Salem Radio Network News Thursday, August 11, 2022


UK sees record job creation but inflation squeezes wages

By David Milliken

LONDON (Reuters) -British employers hired a record number of staff last month and labour shortages deepened – increasing the chance that the Bank of England will raise interest rates again next month – but pay was squeezed by rapidly rising inflation.

Tuesday’s data suggests the surge in cases of the Omicron variant of coronavirus in December did little to dent the resilience of Britain’s job market.

The figures are also unlikely to ease the BoE’s concern that a rising inflation tide will be slow to ebb. Concern about possible labour shortages and pay pressures over the medium term was a major reason why the BoE raised interest rates last month for the first time since the start of the pandemic.

Financial markets see an 85% chance that the BoE will raise rates again on Feb. 3 after its next meeting, and 10-year government borrowing costs rose to a three-month high after the data.

“Alongside rising headline inflation rates and growing evidence that Omicron’s impact has been modest, a February rate rise from the Bank of England looks increasingly likely,” ING economist James Smith said.

Employers added a record 184,000 staff to their payrolls in December, while the headline unemployment rate for the three months to November – which includes both self-employed and employed workers – dropped to 4.1%, its lowest since June 2020.

That said, some economists had doubts about the payrolls data, which often see big downward revisions. November’s record reading of 257,000 was revised to 162,000 new hires on Tuesday.

Separate data showed that overall 600,000 fewer people were in employment in the three months to November compared with before the pandemic, mostly reflecting fewer over-50s in work.

More positively, the end of the government’s furlough programme in September, when more than a million employees were still receiving some support, led to very few job losses. Redundancies in the three months to the end of November were the lowest on record, the Office for National Statistics said.

Job vacancies in the three months to December hit a record high of 1.247 million, more than double their level a year before.


However, pay growth slowed to its weakest in real terms since July 2020. After adjusting for inflation, average earnings excluding bonuses in the three months to November were no higher than the year before, a trend likely to intensify in 2022.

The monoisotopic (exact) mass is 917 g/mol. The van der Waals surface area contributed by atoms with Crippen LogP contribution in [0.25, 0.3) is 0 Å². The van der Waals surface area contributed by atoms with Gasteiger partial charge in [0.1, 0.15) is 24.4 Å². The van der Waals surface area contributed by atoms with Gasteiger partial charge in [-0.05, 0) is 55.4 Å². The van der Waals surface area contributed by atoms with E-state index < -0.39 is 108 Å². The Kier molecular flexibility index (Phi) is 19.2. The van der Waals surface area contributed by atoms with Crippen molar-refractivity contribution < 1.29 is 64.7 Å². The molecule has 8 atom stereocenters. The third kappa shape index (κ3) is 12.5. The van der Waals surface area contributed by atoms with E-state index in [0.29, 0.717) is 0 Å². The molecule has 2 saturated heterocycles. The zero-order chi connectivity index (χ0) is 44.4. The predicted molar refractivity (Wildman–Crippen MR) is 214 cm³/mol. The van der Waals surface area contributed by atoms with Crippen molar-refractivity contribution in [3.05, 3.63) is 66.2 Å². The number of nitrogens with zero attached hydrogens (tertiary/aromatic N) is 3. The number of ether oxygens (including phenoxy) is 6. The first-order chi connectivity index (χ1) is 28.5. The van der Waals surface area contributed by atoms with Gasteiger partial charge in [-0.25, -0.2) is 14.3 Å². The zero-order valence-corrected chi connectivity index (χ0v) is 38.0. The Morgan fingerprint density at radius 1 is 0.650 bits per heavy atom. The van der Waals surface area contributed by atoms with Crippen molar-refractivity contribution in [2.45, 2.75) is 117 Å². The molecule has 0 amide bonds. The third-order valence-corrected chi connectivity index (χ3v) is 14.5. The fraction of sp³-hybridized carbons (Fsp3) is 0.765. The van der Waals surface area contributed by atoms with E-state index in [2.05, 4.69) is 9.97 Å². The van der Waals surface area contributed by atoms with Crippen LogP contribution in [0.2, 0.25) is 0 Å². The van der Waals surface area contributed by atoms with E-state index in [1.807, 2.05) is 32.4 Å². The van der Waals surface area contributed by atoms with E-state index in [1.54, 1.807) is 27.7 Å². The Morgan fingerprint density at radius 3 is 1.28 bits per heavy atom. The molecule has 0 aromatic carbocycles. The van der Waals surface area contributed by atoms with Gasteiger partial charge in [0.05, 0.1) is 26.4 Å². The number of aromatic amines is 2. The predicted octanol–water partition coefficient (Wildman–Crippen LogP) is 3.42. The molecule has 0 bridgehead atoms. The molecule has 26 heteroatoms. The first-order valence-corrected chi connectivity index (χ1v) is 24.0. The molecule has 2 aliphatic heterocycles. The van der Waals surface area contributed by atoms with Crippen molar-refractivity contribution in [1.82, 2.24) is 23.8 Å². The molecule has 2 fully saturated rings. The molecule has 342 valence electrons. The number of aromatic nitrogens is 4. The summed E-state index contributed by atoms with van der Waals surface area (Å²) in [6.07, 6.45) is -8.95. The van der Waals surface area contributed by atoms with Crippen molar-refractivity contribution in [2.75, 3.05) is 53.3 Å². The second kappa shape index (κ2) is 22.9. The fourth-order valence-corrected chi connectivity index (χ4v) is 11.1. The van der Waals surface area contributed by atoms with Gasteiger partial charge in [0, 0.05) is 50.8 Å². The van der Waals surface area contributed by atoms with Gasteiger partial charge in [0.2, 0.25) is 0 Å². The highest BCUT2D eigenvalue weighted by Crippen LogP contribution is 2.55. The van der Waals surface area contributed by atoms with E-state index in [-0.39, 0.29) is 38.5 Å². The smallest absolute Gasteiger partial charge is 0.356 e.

Prime Minister Boris Johnson’s government is under pressure to address the cost-of-living squeeze and is considering ways of softening a possible 50% leap in domestic energy bills in April.

Finance minister Rishi Sunak, speaking to reporters after the data, said high inflation was a global problem driven by energy prices and problems with supply chains, but an increase to the minimum wage would help many employees.

Looking at November alone – which many economists prefer as it gives timelier data but which the ONS discourages due to volatility in the figures – inflation-adjusted pay dropped by 1.0%.

“While some are seeing wage rises in sectors facing shortages, many workers are stuck on low wages at a time when we are seeing cost of living pressures increase significantly,” said Ben Harrison, director of the Work Foundation think tank.

Inflation hit a 10-year high of 5.1% in November and cost-of-living concerns look set to dominate 2022. The BoE forecasts inflation will peak at a 30-year high of around 6% in April, when regulated household energy bills are due to jump by 50%.

The weakness in real earnings comes despite headline average earnings in the three months to November being 4.2% higher than a year earlier. That is a high rate compared with before the pandemic when pay growth was mostly in the 2-3% range, and it is a pace which makes the BoE uncomfortable, given weak underlying productivity growth.

Moreover, the ONS said factors which earlier in the year distorted headline pay growth, causing it to appear artificially high, had now largely dissipated.

(Reporting by David Milliken, Editing by William Schomberg, Ed Osmond, William Maclean)


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